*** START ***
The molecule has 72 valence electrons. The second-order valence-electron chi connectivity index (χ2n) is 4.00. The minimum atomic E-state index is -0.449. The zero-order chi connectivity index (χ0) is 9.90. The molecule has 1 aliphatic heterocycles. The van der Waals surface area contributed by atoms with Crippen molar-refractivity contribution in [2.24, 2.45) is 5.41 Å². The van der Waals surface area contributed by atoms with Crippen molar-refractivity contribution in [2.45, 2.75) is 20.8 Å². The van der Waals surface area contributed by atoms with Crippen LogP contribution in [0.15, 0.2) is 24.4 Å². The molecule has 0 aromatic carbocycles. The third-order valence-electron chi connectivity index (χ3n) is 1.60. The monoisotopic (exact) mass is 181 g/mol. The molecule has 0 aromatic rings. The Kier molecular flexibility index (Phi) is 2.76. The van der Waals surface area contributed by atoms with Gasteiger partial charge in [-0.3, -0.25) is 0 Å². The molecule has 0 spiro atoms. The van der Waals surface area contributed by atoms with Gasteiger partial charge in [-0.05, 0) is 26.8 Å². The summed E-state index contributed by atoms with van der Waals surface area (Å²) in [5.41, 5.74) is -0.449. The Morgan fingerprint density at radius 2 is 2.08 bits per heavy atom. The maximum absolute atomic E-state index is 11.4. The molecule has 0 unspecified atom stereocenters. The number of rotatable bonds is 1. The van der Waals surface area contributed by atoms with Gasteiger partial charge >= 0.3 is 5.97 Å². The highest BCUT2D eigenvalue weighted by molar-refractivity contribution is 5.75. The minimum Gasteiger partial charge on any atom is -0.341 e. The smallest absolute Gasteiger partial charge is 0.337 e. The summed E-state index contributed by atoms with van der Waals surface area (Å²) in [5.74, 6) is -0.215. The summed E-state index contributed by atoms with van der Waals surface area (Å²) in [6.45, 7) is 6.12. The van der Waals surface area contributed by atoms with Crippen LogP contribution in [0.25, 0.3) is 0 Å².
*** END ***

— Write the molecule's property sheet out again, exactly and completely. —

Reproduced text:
The molecule has 72 valence electrons. The second-order valence-electron chi connectivity index (χ2n) is 4.00. The minimum atomic E-state index is -0.449. The zero-order chi connectivity index (χ0) is 9.90. The molecule has 1 aliphatic heterocycles. The van der Waals surface area contributed by atoms with Crippen molar-refractivity contribution in [2.24, 2.45) is 5.41 Å². The van der Waals surface area contributed by atoms with Crippen molar-refractivity contribution in [2.45, 2.75) is 20.8 Å². The van der Waals surface area contributed by atoms with Crippen LogP contribution in [0.15, 0.2) is 24.4 Å². The molecule has 0 aromatic carbocycles. The third-order valence-electron chi connectivity index (χ3n) is 1.60. The monoisotopic (exact) mass is 181 g/mol. The molecule has 0 aromatic rings. The Kier molecular flexibility index (Phi) is 2.76. The van der Waals surface area contributed by atoms with Gasteiger partial charge in [-0.3, -0.25) is 0 Å². The molecule has 0 spiro atoms. The van der Waals surface area contributed by atoms with Gasteiger partial charge in [-0.05, 0) is 26.8 Å². The summed E-state index contributed by atoms with van der Waals surface area (Å²) in [5.41, 5.74) is -0.449. The Morgan fingerprint density at radius 2 is 2.08 bits per heavy atom. The maximum absolute atomic E-state index is 11.4. The molecule has 0 unspecified atom stereocenters. The number of rotatable bonds is 1. The van der Waals surface area contributed by atoms with Gasteiger partial charge >= 0.3 is 5.97 Å². The highest BCUT2D eigenvalue weighted by molar-refractivity contribution is 5.75. The minimum Gasteiger partial charge on any atom is -0.341 e. The smallest absolute Gasteiger partial charge is 0.337 e. The summed E-state index contributed by atoms with van der Waals surface area (Å²) in [5.74, 6) is -0.215. The summed E-state index contributed by atoms with van der Waals surface area (Å²) in [6.45, 7) is 6.12. The van der Waals surface area contributed by atoms with Crippen LogP contribution in [0.25, 0.3) is 0 Å².